Nane (goddess)

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Nane (Armenian: Նանե, Nanė; Georgian: ნანა, Nana; Bulgarian: Нане, Nanė; Russian: Нанэ, Nanė) was an Armenian pagan mother goddess. She was the goddess of war, wisdom, and motherhood, and the daughter of the supreme god Aramazd.

Nane looked like a young beautiful woman in the clothing of a warrior, with spear and shield in hand,[1] like the Greek Athena, with whom she identified in the Hellenic period.[2]

In Armenia and other countries, the name Nane continues to be used as a personal name[citation needed].

Cult[edit]

Her cult was closely associated with the cult of the goddess Anahit.

The temple of the goddess Nane was in the town of Thil. Her temple was destroyed during the Christianization of Armenia:

"Then they crossed the Lycus River and demolished the temple of Nane, Aramazd's daughter, in the town of Thil."[3]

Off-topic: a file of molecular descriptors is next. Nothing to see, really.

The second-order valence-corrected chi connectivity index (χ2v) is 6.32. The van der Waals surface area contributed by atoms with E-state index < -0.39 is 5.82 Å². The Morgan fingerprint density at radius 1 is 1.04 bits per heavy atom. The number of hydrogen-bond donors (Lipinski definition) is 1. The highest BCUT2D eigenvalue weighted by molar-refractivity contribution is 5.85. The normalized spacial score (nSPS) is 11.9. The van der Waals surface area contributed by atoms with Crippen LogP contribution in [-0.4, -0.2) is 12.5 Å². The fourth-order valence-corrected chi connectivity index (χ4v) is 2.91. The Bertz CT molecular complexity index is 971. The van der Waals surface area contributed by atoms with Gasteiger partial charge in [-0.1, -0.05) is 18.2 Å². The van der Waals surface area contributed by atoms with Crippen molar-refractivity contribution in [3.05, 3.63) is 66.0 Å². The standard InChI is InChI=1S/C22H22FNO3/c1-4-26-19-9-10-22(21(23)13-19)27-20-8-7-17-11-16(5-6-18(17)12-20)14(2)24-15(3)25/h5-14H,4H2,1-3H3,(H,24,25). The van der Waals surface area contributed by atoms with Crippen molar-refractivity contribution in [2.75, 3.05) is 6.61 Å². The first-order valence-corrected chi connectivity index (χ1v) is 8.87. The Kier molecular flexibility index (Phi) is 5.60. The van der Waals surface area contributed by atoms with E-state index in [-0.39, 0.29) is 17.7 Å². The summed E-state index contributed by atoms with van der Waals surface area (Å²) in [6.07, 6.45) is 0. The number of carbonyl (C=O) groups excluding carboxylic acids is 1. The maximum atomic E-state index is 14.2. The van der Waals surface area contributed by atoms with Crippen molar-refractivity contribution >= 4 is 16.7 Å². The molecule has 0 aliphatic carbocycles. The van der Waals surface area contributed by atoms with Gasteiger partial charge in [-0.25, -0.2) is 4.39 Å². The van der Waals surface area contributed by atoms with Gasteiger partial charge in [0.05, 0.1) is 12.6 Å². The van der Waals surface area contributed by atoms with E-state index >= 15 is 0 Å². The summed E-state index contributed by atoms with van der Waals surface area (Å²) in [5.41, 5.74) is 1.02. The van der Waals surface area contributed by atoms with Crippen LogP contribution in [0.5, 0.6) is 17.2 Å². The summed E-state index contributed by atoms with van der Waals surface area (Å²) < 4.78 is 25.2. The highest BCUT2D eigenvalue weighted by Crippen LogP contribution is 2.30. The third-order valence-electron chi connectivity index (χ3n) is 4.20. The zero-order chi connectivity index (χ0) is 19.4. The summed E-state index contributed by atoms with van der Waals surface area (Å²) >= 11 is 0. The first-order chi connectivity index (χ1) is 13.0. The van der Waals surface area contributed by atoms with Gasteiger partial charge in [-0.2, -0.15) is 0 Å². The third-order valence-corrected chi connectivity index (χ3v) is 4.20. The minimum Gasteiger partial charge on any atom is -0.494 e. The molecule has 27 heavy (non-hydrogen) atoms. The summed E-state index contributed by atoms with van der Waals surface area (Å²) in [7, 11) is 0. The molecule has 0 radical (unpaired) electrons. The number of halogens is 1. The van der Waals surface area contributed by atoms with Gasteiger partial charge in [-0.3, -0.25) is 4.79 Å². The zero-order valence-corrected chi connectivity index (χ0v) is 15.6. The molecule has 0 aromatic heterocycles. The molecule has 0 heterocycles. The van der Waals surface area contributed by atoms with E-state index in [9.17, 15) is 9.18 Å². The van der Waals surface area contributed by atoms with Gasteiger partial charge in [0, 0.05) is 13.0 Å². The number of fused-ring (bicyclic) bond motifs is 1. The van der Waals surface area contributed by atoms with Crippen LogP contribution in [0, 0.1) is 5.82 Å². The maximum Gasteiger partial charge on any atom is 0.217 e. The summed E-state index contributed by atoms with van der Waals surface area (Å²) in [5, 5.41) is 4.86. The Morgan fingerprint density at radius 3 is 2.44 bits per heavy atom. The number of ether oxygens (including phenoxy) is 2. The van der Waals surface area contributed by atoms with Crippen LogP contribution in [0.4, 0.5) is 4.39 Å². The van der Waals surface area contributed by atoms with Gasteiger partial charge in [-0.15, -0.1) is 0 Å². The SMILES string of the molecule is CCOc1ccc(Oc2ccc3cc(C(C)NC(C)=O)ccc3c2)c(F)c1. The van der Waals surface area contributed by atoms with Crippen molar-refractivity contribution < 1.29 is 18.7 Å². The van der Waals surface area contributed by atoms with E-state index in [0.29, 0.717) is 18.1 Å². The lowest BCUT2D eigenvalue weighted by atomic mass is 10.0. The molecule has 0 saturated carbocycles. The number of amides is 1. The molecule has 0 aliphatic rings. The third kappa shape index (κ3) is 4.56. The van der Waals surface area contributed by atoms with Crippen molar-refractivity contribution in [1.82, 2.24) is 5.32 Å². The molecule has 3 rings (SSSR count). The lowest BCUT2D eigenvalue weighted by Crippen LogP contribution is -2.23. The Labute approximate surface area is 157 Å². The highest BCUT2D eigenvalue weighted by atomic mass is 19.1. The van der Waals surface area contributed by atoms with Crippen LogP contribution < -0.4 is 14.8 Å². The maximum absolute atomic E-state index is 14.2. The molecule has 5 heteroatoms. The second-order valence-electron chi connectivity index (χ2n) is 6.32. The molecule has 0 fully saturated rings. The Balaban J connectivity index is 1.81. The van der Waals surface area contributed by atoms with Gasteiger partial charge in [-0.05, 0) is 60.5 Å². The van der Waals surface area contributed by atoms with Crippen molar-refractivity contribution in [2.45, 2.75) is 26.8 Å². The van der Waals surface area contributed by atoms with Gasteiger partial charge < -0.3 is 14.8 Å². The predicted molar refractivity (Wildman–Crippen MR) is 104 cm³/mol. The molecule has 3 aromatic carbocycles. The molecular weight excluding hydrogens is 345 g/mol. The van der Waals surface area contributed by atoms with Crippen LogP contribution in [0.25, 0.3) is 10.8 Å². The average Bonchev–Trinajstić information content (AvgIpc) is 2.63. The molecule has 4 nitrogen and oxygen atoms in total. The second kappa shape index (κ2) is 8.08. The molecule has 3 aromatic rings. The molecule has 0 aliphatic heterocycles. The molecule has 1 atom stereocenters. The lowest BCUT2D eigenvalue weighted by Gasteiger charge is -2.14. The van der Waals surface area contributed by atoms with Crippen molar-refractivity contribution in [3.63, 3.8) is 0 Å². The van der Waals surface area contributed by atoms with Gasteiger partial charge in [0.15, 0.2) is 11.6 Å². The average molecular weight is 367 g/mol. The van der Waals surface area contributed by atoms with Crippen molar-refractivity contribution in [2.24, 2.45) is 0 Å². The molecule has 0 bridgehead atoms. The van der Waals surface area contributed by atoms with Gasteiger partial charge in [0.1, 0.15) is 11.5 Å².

"Gregory then asked the king for permission to overthrow and destroy the pagan shrines and temples. Drtad readily issued an edict entrusting Gregory with this task, and himself set out from the city to destroy shrines along the highways."[4]

According to some authors, Nane was adopted from the Akkadian goddess Nanaya, from the Phrygian goddess Cybele, or was from Elamite origin.[5][6][7][8]

Notes[edit]

  1. ^ С. Б. Арутюнян. Армянская мифология
  2. ^ http://penelope.uchicago.edu/Thayer/E/Gazetteer/Places/Asia/Armenia/_Texts/KURARM/34*.html
  3. ^ A. Carrière. The Eight Sanctuaries of Pagan Armenia according to Agat'angeghos and Movses Xorenats'I [Les huit sanctuaires de l'Arménie payenne]. Paris, 1899, English Translation by Robert Bedrosian, 2009. http://rbedrosian.com/Car1.htm
  4. ^ AGATHANGELOS. History of St. Gregory and the Conversion of Armenia. http://www.vehi.net/istoriya/armenia/agathangelos/en/AGATHANGELOS.html
  5. ^ С. Б. Арутюнян. Армянская мифология S. B. Arutiunyan. The Armenian Mythology (in Russian).
  6. ^ John M. Douglas. The Armenians. New York, 1992, p. 91.
  7. ^ "Armenian Mythology" in The Oxford Companion to World Mythology, by David Leeming, Oxford University Press, 17 Nov 2005, p.29
  8. ^ http://penelope.uchicago.edu/Thayer/E/Gazetteer/Places/Asia/Armenia/_Texts/KURARM/34*.html

See also[edit]